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Pancreatic Cancer Can Appear With Few Symptoms

 


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Because of its lack of symptoms, pancreatic cancer often goes undetected until it is too late to be successfully treated. Since there are so few warning signs, it is important to be aware which groups of people are more susceptible to this disease so that their health can be monitored more closely.

Cigarette smoking is perhaps the biggest risk factor for developing cancer of the pancreas. Those who smoke are nearly three times more likely to develop this type of cancer than those who do not smoke. Both race and sex may also play a role in pancreatic cancer. It appears that black people are more likely to develop this form of cancer than those of other races. Of those who do develop this condition, men are more prone to it than women.

Like some other forms of cancer, diet can also play a role in pancreatic cancer. Those who eat a high-fat diet that is low in fruits and vegetables are more likely to develop cancer than those who eat a healthy diet. People who are overweight or have diabetes may also have a higher chance of developing this type of cancer.

Because of its almost hidden location in the body it is hard to diagnose cancer of the pancreas. The pancreas is located behind the stomach and buried in a loop of the small intestines. This means that it cannot easily be manipulated during a physical examination so small tumors often go undetected. In fact, cancer of the pancreas is usually not diagnosed until a tumor is quite large or the cancer has spread to other parts of the body.

Symptoms of pancreatic cancer can include unexplained weight loss, abdominal pain, nausea, and pain in the upper abdomen. Since the pancreas secretes enzymes that aid in the digestive process, a patient may also experience problems with digestion. They may also suffer with jaundice, a condition where the skin and whites of the eyes become yellowed as a result of improper function of the bile and bile ducts as a result of the cancer.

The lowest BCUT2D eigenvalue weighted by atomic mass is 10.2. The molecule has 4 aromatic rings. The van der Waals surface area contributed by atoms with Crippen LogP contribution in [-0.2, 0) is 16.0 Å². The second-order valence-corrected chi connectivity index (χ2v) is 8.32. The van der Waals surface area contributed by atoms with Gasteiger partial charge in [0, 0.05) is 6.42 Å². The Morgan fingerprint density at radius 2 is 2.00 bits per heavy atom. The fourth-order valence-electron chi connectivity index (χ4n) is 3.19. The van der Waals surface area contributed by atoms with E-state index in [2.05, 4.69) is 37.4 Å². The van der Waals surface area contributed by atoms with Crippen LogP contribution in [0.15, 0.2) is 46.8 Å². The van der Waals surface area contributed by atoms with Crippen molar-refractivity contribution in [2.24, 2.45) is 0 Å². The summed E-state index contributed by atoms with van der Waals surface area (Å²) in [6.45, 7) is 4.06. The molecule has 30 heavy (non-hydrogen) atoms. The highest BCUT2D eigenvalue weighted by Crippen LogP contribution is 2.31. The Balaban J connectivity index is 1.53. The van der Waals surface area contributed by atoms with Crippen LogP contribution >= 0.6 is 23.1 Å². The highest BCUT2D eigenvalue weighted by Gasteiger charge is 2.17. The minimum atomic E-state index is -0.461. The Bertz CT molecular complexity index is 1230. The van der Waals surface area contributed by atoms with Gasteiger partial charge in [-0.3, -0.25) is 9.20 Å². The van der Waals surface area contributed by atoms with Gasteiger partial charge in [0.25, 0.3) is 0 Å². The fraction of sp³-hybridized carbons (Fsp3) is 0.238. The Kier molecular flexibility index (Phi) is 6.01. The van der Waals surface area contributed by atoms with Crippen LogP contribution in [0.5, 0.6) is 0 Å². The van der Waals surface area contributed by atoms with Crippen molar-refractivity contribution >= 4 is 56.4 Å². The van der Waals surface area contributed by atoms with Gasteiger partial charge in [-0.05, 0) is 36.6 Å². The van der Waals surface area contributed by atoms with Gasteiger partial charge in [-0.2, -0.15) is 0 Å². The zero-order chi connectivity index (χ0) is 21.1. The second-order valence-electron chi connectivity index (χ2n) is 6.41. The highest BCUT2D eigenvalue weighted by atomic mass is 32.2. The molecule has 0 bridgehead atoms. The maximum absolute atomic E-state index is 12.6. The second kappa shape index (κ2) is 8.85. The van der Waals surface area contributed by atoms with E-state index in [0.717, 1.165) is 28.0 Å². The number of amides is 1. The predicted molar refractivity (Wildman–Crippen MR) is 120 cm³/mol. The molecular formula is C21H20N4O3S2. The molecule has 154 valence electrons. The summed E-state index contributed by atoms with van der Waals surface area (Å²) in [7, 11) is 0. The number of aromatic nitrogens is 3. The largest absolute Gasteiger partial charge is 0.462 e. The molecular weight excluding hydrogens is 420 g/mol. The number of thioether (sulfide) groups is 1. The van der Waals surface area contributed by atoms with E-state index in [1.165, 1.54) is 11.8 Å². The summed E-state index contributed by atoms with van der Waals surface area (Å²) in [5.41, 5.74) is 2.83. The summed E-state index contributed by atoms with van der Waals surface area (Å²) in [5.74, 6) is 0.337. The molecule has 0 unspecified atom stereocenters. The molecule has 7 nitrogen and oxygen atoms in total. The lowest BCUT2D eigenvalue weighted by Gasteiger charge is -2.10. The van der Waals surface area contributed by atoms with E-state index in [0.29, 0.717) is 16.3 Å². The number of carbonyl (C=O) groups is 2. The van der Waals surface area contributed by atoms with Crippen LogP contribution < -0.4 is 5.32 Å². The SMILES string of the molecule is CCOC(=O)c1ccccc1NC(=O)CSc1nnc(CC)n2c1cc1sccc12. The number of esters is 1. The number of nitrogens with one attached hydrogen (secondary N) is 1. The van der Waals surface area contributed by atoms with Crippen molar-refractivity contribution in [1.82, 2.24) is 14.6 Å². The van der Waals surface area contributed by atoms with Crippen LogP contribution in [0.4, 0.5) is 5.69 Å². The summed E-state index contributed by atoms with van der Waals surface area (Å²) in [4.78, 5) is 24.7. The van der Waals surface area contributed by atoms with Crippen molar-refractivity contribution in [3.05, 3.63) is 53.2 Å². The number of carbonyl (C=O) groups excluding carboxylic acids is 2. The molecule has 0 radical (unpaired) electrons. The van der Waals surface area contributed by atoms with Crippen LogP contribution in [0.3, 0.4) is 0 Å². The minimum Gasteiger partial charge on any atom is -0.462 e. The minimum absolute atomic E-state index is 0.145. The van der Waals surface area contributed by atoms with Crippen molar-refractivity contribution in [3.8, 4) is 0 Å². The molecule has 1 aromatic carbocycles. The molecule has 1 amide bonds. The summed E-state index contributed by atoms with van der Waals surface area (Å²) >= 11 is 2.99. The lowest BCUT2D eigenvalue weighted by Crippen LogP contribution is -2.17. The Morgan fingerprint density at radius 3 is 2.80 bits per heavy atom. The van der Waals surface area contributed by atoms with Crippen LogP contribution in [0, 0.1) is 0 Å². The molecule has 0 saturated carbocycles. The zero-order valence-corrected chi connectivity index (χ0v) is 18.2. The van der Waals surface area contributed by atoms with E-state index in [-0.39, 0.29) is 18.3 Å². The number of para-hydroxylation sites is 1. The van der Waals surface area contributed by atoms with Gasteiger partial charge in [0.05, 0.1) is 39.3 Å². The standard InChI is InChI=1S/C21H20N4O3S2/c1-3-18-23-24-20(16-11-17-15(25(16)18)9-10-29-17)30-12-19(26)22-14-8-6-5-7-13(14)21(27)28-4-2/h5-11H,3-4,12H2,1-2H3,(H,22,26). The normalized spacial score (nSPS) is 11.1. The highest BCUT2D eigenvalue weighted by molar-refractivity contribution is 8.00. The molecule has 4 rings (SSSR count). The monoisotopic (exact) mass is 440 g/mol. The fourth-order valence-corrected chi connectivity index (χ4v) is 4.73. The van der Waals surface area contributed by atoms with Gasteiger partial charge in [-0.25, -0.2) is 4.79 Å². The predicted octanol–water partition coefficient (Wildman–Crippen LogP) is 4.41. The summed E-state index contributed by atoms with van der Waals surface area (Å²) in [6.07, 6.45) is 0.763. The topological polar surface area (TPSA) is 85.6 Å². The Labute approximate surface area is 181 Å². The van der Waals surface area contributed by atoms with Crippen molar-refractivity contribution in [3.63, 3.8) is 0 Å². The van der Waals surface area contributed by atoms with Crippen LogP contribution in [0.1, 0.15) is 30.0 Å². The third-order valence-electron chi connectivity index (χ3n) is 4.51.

Although its prognosis is improving, pancreatic cancer is, for the most part, considered incurable. This is because this type of cancer is generally not discovered until it is in the late stages where it has already spread to other organs. Surgery, chemotherapy and radiation may prolong life expectancy but it is not common for these procedures to clear the cancer completely.

For those diagnosed with cancer of the pancreas, the outlook is not favorable. This disease is generally not discovered until it has already progressed to a point it involves other body organs. There are also usually no symptoms while the cancer is in the early stages, and no tests have been developed as of yet that successfully predict its formation.

Therefore, if you notice anything unusual in your body, or the way your body works, it is important to see your doctor for an examination. Getting a head start on cancer is the best way to prevent and possibly cure it.

For more information on cancer try visiting http://www.cancercondition.com - a website that specializes in providing cancer related information and resources including information on pancreatic cancer.

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